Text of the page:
Sometime between Friday, January 25 and Saturday, January 26, Vanity Fair made a decision that it is today deeply regretting. Perhaps the magazine’s brass figured that by making deputy editor Bruce Handy’s online op-ed about Zero Dark Thirty star Jessica Chastain quickly disappear over a weekend, the move would not be noticed.
But in what has to rank as a major embarrassment for editor Graydon Carter, Nikki Finke has caught up to the subterfuge. Hollywood initially played dumb when the journalist inquired, before New York finally fessed up:
Publicists for Sony Pictures and Chastain’s BNC flackery told me it was “not true” that VF deleted the article. But, to its credit, Vanity Fair owned up to it. Explained VF spokeswoman Beth Kseniak: “We took it down because it ran counter to what a number of people at the magazine believed.”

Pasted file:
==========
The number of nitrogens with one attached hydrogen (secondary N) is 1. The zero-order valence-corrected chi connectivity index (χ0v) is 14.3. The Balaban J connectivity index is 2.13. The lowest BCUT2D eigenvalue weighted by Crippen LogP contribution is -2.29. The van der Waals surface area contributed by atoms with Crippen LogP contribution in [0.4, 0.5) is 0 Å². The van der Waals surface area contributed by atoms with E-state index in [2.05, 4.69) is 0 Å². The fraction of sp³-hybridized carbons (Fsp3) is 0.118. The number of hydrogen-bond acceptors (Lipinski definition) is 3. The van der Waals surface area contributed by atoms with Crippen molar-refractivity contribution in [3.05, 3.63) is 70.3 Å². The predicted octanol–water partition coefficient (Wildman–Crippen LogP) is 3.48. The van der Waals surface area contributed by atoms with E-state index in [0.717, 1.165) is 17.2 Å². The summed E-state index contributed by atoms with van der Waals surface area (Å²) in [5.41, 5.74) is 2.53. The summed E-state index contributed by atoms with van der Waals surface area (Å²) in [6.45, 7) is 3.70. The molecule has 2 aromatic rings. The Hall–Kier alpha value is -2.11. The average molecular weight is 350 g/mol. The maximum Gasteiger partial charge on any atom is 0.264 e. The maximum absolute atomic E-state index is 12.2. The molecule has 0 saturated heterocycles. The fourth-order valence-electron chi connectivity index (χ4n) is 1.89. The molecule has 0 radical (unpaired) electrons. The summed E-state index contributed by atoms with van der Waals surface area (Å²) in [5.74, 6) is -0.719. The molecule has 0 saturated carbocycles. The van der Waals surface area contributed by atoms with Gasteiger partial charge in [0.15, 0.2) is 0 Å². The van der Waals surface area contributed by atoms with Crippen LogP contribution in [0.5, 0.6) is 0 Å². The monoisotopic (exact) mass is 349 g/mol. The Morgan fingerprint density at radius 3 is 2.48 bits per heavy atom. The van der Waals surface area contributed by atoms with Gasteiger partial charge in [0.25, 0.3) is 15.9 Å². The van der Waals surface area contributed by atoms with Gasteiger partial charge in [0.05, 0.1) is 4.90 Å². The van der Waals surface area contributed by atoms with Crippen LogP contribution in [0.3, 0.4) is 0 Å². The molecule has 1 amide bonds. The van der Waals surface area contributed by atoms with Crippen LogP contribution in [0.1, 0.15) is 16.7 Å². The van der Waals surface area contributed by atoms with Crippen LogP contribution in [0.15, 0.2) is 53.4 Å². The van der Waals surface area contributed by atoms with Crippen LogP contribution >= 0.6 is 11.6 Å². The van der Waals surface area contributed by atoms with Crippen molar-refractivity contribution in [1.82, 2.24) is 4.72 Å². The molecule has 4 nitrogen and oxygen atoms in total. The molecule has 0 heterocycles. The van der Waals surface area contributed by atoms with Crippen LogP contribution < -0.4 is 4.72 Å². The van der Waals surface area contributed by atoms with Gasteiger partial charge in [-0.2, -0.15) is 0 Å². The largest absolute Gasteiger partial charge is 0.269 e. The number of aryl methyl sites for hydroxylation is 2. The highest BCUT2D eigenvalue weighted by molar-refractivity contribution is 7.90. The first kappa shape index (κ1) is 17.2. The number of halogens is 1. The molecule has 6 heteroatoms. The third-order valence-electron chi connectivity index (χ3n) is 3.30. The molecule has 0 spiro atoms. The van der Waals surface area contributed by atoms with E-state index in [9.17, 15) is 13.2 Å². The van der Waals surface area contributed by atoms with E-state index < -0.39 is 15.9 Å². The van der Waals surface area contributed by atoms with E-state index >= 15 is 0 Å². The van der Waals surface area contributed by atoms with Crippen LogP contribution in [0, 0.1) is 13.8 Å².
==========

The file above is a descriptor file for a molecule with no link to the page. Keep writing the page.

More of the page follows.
That explanation is almost as jaw-dropping as the deletion itself. Another enterprising journalist needs to figure out how this all went down – did someone from PMK BNC or Sony contact Carter or a colleague on that Friday? Was there any internal debate at the magazine before the decision was made? Was Handy directly involved in the decision? And would keeping the article up really have changed anything in an awards year when Jennifer Lawrence was pre-ordained to win for Silver Linings Playbook?
Read Finke’s full post here, which includes the original Handy piece.
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